Wednesday, June 22, 2016

Even low levels of air pollution appear to affect children's lung health

Public Release: 25-Apr-2016
Even low levels of air pollution appear to affect children's lung health
By age 8, children living close to major roadways have decreased lung function
Beth Israel Deaconess Medical Center

According to new research led by Beth Israel Deaconess Medical Center (BIDMC) pulmonologist and critical care physician Mary B. Rice, MD, MPH, improved air quality in U.S. cities since the 1990s may not be enough to ensure normal lung function in children. The findings were recently published in the American Journal of Respiratory and Critical Care, a journal of the American Thoracic Society.

Rice and colleagues found that children exposed to higher levels of air pollution, including fine particulate matter (PM2.5) and soot (black carbon), had worse lung function than those living in less polluted areas. By age eight, children living within 100 meters of a major roadway had lung function that was on average 6 percent lower than that of children living 400 meters or more away.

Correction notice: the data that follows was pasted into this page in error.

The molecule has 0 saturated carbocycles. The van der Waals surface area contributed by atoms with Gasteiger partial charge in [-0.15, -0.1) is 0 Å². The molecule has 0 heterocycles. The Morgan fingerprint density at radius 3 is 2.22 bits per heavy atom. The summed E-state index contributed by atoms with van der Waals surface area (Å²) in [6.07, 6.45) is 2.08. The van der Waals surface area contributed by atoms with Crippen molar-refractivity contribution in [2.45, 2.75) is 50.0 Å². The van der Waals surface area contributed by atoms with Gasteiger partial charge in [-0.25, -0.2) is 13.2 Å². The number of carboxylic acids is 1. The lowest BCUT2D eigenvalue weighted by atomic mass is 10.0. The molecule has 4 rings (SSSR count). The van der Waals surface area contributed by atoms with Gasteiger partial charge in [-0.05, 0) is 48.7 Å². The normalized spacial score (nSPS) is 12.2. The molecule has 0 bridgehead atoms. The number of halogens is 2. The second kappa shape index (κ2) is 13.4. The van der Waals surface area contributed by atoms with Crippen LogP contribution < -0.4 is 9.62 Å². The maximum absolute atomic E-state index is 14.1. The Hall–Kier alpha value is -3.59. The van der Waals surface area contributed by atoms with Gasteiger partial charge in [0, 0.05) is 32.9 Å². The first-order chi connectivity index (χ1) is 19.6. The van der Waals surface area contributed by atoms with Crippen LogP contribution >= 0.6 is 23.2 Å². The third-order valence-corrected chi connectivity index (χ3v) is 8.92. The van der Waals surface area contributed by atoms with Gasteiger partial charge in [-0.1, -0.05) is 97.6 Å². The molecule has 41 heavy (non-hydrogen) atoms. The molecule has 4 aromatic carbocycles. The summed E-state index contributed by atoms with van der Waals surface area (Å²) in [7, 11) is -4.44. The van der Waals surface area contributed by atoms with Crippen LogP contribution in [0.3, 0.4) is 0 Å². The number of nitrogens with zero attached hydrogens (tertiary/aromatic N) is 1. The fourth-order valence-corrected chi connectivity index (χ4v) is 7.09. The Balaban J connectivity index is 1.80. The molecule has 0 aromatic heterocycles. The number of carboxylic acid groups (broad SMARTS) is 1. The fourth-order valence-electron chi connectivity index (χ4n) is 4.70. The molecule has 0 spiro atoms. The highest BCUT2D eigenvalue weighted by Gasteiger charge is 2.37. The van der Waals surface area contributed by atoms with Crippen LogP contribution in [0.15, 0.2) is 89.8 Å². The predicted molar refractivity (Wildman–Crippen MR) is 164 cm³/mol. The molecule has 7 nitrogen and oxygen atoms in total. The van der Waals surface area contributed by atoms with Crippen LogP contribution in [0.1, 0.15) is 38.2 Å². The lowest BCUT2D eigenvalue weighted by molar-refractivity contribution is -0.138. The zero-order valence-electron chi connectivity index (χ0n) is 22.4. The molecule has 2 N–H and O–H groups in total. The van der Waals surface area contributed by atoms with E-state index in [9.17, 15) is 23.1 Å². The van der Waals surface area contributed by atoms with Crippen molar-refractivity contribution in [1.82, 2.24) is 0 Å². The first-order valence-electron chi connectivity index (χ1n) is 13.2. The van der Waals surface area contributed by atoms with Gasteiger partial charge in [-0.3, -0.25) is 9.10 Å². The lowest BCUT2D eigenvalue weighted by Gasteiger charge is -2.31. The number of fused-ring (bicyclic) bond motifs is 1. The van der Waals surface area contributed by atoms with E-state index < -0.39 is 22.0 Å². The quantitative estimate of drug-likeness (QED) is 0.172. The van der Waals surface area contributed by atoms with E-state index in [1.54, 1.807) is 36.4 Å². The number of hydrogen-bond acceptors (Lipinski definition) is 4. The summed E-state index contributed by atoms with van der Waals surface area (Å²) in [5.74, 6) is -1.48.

"The federal government implemented strict air quality regulations in the 1990s, but we wanted to know if they were enough to protect lung function in children," said Rice, who is also an instructor at Harvard Medical School. "Fine particulate matter levels in Boston declined more than 30 percent between 1996 and 2006, but we still found that children who were more heavily exposed to PM2.5 had lower lung function on average and higher risk of clinically reduced lung function."

At the age of eight, study participants underwent lung function tests. The researchers found that children living the closest to major highways, and those with higher exposure to PM2.5 or black carbon had lower lung function than those who were less heavily exposed to pollution. In addition, children who experienced greater improvements in air quality after the first year of life, either due to a move or changes in local pollution, had better lung function compared to those whose air quality did not improve as much.


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